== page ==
And in this new world inundated with ebooks, it's essential to stand out. Quality will do that, but you'll need to take a bigger part of the responsibility.
What's an author to do?
First, become an active part of a critique group (or two). There are different kinds out there. Some are 'fluffy', where no one will speak a critical word, and everyone's manuscript is 'so nice'. That's not what you need if publication is your goal. You're looking for a group that will toughen up your rhino skin. That won't let you get away with a half-effort. That will put you on the spot till you get it right.
Second, work hard at critiquing your fellow members. Read books on craft. Read lots of fiction. These activities will hone your own editing skills, enabling you to spot more inconsistencies in your own manuscript. You might even start getting requests from other writers to edit their stories. Imagine that--getting paid and learning at the same time.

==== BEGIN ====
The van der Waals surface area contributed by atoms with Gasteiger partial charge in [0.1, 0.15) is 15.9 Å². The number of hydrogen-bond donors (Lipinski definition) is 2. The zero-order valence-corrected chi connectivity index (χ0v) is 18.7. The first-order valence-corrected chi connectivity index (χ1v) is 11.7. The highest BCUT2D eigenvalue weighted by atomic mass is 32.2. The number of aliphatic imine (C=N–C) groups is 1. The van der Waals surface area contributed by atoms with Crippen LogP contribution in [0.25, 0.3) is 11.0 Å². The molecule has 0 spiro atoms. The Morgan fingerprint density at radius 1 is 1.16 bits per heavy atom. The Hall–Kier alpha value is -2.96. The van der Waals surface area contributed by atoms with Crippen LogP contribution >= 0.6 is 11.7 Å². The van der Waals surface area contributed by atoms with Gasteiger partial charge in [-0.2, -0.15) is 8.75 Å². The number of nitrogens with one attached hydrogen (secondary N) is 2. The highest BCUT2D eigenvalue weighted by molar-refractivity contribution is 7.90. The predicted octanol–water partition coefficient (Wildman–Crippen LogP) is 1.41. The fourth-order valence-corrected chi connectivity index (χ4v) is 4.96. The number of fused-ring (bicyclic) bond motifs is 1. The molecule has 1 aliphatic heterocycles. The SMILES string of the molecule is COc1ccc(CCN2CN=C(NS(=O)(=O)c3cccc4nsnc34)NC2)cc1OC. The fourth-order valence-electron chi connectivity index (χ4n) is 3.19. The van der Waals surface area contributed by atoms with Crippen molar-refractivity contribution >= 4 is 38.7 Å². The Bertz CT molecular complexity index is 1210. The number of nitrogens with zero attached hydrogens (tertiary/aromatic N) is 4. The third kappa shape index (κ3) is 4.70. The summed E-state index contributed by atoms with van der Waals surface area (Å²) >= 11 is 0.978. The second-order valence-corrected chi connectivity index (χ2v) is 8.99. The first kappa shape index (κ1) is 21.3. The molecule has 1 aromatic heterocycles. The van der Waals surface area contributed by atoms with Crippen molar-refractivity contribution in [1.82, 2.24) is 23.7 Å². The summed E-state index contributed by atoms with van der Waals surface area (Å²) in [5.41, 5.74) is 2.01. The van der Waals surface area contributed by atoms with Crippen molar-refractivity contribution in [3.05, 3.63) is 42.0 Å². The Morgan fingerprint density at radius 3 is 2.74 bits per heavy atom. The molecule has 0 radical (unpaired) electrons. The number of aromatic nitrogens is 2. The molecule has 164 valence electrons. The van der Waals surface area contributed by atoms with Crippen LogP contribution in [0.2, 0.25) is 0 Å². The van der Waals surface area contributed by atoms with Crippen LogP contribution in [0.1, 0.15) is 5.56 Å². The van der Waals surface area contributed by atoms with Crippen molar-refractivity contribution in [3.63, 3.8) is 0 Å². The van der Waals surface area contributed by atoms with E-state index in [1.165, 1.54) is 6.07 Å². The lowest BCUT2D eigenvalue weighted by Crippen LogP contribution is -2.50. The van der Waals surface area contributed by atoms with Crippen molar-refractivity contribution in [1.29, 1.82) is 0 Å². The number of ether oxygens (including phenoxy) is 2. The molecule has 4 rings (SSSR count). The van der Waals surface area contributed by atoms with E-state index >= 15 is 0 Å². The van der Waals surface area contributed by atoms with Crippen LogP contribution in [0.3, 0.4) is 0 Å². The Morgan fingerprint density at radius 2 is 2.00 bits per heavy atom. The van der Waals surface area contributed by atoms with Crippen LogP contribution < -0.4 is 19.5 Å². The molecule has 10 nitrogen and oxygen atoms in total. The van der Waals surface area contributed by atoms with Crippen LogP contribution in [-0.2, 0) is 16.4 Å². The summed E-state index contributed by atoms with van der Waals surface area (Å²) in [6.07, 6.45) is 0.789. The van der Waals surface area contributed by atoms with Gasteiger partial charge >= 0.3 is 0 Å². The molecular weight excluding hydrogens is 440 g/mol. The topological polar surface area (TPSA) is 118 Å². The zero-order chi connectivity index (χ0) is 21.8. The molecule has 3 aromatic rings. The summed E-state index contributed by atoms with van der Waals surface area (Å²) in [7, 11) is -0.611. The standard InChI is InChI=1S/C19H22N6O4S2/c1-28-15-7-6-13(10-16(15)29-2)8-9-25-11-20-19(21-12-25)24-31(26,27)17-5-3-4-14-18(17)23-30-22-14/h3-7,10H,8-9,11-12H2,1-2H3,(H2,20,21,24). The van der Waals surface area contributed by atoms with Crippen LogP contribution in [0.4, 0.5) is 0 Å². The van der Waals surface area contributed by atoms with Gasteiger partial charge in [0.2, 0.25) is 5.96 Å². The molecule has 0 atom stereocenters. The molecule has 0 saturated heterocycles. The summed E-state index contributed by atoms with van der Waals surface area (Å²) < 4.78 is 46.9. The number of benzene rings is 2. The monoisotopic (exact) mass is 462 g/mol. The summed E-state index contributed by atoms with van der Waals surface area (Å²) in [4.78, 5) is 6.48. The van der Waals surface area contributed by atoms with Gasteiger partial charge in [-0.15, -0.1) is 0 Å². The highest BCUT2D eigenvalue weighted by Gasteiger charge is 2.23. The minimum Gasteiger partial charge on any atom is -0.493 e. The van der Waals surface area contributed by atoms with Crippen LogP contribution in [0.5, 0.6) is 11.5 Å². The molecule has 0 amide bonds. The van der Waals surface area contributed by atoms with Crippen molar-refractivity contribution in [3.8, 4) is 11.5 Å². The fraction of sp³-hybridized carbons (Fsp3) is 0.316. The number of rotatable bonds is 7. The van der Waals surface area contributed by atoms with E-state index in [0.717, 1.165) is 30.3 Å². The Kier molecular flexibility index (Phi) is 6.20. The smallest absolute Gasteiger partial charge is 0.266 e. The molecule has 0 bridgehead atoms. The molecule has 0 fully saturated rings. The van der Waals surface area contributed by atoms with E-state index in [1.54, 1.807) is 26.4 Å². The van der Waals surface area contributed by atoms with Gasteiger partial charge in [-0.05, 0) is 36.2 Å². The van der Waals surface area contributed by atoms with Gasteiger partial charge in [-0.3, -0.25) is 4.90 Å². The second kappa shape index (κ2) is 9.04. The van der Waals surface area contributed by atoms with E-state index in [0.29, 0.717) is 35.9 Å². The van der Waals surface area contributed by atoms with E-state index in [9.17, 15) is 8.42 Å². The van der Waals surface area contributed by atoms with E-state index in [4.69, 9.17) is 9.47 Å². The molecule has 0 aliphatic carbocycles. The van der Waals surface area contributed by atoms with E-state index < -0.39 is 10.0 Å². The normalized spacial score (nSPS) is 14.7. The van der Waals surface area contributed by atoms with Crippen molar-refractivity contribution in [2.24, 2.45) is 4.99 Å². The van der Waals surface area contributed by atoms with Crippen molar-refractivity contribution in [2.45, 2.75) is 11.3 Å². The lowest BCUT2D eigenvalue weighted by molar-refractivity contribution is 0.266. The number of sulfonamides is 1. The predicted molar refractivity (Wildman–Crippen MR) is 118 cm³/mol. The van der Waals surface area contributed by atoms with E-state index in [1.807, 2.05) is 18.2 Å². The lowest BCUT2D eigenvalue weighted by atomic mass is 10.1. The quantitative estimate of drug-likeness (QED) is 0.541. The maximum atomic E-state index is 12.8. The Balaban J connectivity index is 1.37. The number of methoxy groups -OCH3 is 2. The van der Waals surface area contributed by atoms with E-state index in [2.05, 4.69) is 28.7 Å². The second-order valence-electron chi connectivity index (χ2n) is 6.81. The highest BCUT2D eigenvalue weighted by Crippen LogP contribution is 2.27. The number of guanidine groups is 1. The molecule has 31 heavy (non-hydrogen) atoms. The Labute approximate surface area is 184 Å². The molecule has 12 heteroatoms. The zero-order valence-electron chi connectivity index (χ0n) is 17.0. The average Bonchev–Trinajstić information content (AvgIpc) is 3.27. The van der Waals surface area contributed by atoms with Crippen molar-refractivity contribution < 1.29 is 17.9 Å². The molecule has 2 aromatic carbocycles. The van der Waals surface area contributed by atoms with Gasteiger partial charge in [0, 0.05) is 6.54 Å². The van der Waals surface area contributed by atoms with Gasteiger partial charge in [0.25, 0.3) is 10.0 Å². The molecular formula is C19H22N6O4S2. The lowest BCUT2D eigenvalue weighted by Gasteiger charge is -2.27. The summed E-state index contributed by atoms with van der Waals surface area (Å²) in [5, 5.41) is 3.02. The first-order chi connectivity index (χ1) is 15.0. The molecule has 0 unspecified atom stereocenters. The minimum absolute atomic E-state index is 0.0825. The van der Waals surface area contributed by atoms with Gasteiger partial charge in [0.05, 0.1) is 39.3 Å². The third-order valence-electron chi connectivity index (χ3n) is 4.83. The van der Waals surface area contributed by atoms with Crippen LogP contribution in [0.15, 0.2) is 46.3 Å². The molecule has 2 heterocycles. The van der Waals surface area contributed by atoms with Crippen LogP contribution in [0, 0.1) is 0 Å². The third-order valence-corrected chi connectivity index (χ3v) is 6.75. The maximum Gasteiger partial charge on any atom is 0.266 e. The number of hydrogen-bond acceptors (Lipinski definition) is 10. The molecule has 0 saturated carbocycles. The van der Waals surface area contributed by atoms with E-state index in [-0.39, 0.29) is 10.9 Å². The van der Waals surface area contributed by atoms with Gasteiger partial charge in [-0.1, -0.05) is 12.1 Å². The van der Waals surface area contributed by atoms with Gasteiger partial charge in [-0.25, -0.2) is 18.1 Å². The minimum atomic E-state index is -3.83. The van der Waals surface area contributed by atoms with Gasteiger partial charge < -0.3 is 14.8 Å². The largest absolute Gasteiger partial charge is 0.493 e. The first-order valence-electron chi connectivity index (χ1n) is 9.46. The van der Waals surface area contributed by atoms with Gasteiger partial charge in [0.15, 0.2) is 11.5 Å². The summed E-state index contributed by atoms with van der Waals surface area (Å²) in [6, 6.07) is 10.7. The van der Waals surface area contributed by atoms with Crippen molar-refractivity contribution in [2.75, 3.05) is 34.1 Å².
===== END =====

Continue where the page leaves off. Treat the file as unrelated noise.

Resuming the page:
Third, learn about the different types of editing available. Rachelle Gardner shared a fantastic article recently that details the different types of edits you might expect. Even more helpful, she posts a list of comments she's made on contracted books. It's a great visual for prepublished writers to see that even multipublished authors get the same kind of critique comments we do.
So, with all my thinking about editing (maybe it's because I'm in the middle of a client's big editing project), I thought I'd begin a weekly series, called Red-Letter Days. Each Monday, I'll post a snippet of writing that exhibits a particular writing issue, along with ways it can be fixed. I'd love for you to chime in with your ideas. After all, I'm still learning, too.
Question: What is the biggest editing issue that trips you up?